This depends on the type of anesthesia that you require or request. The choice of anaesthetic is the patients but both surgeon and anaesthetist will give advice as to which or even both that you require. Some procedures are relatively short and thus require an anaesthetic that is designed for a speedy recovery. For example having a minor procedure in a day case hospital will result in a short acting anaesthetic to allow a prompt recovery and timely release to the care of your partner or other individual. More complex surgery lasting several hours and with a likely painful outcome may result in the use of long acting painkillers that make you sleepy. Furthermore the longer you are anaesthetized the more anaesthetic is absorbed into your body-fat and muscle. As you wake up and begin to move around some of this anaesthetic gets back into your head so you may feel sleepier again. This may go on for some time before all your anaesthetic medicines are cleared. Anaesthetics leave your body by being metabolized and broken down into water soluble, inactive compounds that are secreted by your liver, kidneys or in the case of gas anaesthetics, your lungs.
Anaesthesia Recovery
Going under may only take a few seconds, but waking up from anaesthesia is done gradually. The type of anaesthetic, amount of time spent under, any secondary health conditions, and many more factors can affect the process, making it essential to have close supervision by nurses.

Vital Signs – To ensure the patient is recovering properly, nurses maintain a close watch on vital signs including blood pressure, breathing, pulse, hydration, and more. They may also test mental function and level of consciousness.

Pain Levels and Medication – After surgery, it is often necessary to administer pain medication, and depending on the extent of the surgical procedure, this may range from a low-dose pill to Fentanyl or morphine.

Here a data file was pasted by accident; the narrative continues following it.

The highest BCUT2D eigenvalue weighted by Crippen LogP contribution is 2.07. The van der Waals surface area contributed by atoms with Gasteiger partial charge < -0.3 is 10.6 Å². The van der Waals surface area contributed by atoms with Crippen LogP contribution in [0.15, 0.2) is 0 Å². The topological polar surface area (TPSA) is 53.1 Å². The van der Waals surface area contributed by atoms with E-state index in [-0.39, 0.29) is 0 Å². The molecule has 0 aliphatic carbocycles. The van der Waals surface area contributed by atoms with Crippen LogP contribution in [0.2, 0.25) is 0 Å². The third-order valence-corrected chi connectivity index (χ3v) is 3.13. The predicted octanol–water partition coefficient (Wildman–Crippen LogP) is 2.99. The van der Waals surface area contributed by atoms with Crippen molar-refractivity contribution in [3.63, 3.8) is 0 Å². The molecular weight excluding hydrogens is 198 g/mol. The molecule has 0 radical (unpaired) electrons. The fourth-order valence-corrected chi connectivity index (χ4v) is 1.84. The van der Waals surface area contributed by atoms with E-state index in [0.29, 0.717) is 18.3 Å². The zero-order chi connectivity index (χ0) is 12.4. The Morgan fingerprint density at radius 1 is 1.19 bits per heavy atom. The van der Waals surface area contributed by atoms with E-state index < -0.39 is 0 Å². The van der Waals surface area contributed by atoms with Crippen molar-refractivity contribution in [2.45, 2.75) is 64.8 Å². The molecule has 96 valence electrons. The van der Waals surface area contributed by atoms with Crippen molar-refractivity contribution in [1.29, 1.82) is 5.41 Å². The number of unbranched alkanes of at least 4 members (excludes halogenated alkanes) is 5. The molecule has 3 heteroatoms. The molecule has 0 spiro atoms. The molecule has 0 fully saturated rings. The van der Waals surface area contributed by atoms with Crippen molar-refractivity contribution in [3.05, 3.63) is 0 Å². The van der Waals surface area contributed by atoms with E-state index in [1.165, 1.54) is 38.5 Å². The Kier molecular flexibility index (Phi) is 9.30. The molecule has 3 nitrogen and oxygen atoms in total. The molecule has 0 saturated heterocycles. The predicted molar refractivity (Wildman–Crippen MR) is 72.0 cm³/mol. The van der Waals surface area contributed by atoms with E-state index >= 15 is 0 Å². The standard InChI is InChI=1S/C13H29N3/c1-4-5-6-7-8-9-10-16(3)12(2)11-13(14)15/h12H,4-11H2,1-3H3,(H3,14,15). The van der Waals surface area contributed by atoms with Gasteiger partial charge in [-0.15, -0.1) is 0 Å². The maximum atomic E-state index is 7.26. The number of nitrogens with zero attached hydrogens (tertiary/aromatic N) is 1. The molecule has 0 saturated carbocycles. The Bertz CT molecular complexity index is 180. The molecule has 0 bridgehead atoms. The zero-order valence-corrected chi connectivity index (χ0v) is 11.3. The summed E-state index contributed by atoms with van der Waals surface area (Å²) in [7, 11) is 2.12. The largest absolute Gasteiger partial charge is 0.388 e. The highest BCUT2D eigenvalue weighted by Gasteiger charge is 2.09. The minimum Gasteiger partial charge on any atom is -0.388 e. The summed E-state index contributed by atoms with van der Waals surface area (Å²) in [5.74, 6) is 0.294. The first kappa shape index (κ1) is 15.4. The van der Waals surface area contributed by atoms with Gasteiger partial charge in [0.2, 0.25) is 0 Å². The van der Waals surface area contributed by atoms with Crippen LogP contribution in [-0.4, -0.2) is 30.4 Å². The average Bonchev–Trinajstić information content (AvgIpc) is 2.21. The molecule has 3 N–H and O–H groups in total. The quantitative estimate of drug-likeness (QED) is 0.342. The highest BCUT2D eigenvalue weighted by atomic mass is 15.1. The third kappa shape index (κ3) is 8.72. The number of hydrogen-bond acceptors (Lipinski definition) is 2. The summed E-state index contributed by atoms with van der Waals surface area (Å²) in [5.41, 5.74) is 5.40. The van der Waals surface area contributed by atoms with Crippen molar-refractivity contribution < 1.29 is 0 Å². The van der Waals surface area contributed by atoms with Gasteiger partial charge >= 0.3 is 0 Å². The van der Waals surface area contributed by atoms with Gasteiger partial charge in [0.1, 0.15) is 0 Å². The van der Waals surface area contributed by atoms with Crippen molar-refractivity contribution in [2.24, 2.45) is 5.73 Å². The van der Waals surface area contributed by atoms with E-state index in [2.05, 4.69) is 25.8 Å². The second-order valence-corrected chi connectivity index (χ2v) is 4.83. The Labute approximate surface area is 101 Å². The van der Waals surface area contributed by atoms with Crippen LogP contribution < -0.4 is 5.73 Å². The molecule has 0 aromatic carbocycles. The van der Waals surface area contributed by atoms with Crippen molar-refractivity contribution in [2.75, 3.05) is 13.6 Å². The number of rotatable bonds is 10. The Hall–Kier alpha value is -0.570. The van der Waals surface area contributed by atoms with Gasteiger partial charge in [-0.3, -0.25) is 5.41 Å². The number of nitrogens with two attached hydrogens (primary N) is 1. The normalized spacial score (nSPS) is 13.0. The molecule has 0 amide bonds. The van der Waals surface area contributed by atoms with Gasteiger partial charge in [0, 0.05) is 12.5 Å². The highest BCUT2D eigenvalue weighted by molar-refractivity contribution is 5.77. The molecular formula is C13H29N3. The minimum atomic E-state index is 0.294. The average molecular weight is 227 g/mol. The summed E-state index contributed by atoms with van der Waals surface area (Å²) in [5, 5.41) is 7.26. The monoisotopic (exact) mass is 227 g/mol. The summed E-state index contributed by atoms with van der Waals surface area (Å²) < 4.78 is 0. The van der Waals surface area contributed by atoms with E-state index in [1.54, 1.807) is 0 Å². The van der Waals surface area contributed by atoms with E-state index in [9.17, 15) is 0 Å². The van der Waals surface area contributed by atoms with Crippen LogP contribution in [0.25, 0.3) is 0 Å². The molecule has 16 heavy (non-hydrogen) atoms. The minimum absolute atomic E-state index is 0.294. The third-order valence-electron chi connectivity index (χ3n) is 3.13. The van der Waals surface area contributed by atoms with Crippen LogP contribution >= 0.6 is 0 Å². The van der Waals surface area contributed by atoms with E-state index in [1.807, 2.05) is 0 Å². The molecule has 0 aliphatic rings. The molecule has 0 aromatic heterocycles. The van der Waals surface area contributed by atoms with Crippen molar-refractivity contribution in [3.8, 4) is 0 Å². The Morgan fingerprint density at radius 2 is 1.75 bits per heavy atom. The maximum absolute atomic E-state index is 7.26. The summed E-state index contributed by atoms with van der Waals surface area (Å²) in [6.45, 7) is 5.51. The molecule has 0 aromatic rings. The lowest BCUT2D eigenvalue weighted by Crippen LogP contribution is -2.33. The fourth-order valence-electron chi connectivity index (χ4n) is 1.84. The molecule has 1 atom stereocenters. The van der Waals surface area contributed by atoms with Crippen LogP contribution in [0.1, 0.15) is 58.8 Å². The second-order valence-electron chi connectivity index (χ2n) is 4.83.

Monitoring patients during anaesthesia is mandatory in most countries. A trained nurse anaesthetist or a doctor trained in anesthesiology (physician anesthetist) will monitor you during and after surgery. The terms differ according to the country of origin. There is no difference in the outcome between patients looked after by either type of expert. However physician anesthetists usually anesthetize patients requiring complex surgery or if they are very ill or high risk. “Coming round” from an anaesthetic is a risky period for a patient though not so great as during surgery. Specially trained nurses look after you during this period. This occurs in the recovery ward, Post anaesthesia care unit, high dependency unit or intensive care unit. Monitoring facilities are the more or less the same as in the operating theatres. Nurses have immediate access to the anaesthetist and in most hospitals there is always an anaesthetist available if a patient remains in the recovery ward. Depending on how major your surgery was or how ill you are determines where you spend most of your time. Most patients are stabilized in a recovery ward before returning to their usual ward or even discharged home. Others may spend between hours and days in units where there are two or more nurses per patient. Some countries or states (like California) mandate by law the number of nurses there should be to the number of patients.